Should I Be Friends with My Ex?

I couldn’t eat. I couldn’t sleep. How could someone who told me he loved me and cherished me just walk away? I remember waking up in the morning and realizing the end of our two-year relationship wasn’t just a bad dream. I had a knot in my stomach, and feelings of sadness and devastation engulfed me. Would I ever know happiness again?

To compound the problem: even though this young man thought it was best we break up, he let me know he still had feelings for me and wanted to “stay friends.” So, off we went to our two different colleges to start our sophomore year in a mess of complex emotions.

For three months, I rode an emotional roller coaster each time I saw an email with his name attached, received a phone call from him, and especially when he asked to see me over Thanksgiving break. Surely he was going to tell me how much he missed me and wanted to get back together. But after hours of conversation, he gave no hint of re-initiating our relationship. When I asked him about it, his words cut like a knife, “You’re like a sister in Christ to me.”

Just Friends?

I realized then that being “just friends” was not helping me move forward. I was living in what I hoped would happen, instead of living in the present. With all the courage I could muster, I asked my former boyfriend to stop calling me, stop emailing me, and stop asking to see me. It simply was too difficult to move forward when I was always hoping that we would get back together. Taking this big step forward, and all the pain that came with it, caused me to pore over my Bible like never before. I was searching for hope in the midst of my bleeding heart. The Psalms were like a soothing medicine to my aching soul:

The Lord is near to the brokenhearted and saves the crushed in spirit. Many are the afflictions of the righteous, but the Lord delivers him out of them all. (Psalm 34:18–19)

Why are you cast down, O my soul, and why are you in turmoil within me? Hope in God; for I shall again praise him, my salvation and my God. (Psalm 42:5–6)

And the promise of Psalm 84:11 — that God would withhold no good thing from those who walk uprightly — was the rock I clung to when I missed him and was tempted not to trust my own decision. Choosing not to communicate with my former boyfriend was an act of trusting God. As tempted as I was to call him up for various reasons, manipulate my way into seeing him, or find excuses to email (texting was not an option these many years ago!), believing in the promise of Psalm 84:11 was the strength on which I stood.

I reasoned that if he really loved me and desired to get back together with me, he would pursue me wholeheartedly. Until then, I needed to let go and move forward with my life.

Five Ways to Move On After a Breakup

Recently I received a couple messages from single women wondering how to handle the pain and loneliness of a breakup. One young woman felt like she still needed to remain friends with her former boyfriend in order to show him the love of Christ. She described the intense pain she felt when he ended their relationship and the complexity of seeing him nearly every day at work. Yet she still asked him to remain friends with her despite the awkwardness of their situation.

I acknowledge every relationship is unique, and I’m not pretending to know all the answers to any of them. But I want to caution singles from thinking they can remain “just friends” with someone they had a long-term, romantic relationship with. More often than not, one of the individuals involved still has feelings for the other, and, like myself, could be secretly hoping that staying in touch will lead to a reunited relationship.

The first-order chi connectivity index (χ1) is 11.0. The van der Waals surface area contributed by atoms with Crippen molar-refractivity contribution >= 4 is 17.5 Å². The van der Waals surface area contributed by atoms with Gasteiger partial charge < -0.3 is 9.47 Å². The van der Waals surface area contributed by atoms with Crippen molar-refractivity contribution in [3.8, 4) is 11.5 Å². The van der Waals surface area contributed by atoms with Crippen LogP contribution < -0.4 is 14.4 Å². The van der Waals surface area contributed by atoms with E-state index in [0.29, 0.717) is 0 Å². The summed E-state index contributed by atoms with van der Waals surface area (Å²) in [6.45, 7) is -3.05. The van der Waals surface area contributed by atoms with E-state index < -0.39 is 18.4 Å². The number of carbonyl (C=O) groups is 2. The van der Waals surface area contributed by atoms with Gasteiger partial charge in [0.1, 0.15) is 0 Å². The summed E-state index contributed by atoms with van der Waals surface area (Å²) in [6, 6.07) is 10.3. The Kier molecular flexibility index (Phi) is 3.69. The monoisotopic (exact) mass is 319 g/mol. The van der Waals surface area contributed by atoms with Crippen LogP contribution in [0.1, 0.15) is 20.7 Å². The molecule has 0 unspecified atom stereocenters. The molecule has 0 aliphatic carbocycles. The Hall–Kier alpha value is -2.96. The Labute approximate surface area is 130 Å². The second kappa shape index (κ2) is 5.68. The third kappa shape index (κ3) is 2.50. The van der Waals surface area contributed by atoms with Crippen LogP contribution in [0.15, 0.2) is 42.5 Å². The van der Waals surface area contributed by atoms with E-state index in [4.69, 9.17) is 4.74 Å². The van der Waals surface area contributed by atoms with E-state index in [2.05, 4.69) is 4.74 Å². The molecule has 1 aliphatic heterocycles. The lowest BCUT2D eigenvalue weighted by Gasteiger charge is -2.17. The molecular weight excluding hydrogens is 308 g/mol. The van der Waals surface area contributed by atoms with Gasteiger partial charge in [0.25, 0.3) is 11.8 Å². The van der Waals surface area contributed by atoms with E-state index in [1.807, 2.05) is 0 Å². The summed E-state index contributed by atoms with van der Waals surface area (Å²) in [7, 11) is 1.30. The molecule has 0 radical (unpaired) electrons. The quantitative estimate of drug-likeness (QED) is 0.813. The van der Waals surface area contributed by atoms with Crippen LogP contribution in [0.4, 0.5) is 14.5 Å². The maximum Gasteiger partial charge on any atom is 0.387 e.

Putting our hope in a renewed relationship rather than putting our hope in God and the plans he has for us is dangerous. I’ve seen many young women repeatedly wound themselves by hanging on to something that wasn’t meant to be. So, if you find yourself with a broken heart today, tempted to keep texting or communicating with your former significant other, consider these ways to move forward with your life and trust God’s bigger plan.

1. Pore over your Bible.

The two years following that breakup I often refer to as my “greenhouse growth” years. The pain of my aching heart sent me searching the Scriptures to find comfort and hope. Let God use the pain in your life to direct you to his promises of infinite joy, strength, and hope.

2. Surround yourself with Christian community.

After losing the person you likely most valued spending time with, you’re in need of others to come around you to listen to you and point you to Christ. The friends I made in my campus ministry were a lifeline of support to me (especially a young woman who invested four years in discipling me during that rocky time).

3. Keep serving.

Get outside of yourself and the pain you’re feeling by looking for opportunities to serve (1 Peter 4:19). What needs are in your church that you could fill? Is there a meal you could make for a new mom, a younger teen you could mentor, a mission trip that you could make time for in your schedule? The summer after my breakup, I went on a two-month mission project out of state. It was one of the best decisions I made because it helped to invigorate me spiritually and emotionally.

4. Distance yourself as much as possible.

The following year after our breakup, I went on an overseas study to Spain. Adding physical distance between the two of us, without the probability of running into each other numerous places, helped to keep me moving forward. Even if you see each other at the office, don’t go out of your way to chat and communicate.

5. Trust God is for you, and not against you.

He will withhold no good thing from those who walk uprightly (Psalm 84:11). God promises to bind up the wounds of the brokenhearted. The loneliness and pain will subside as you fix your eyes on Jesus and trust he can satisfy far beyond any human relationship.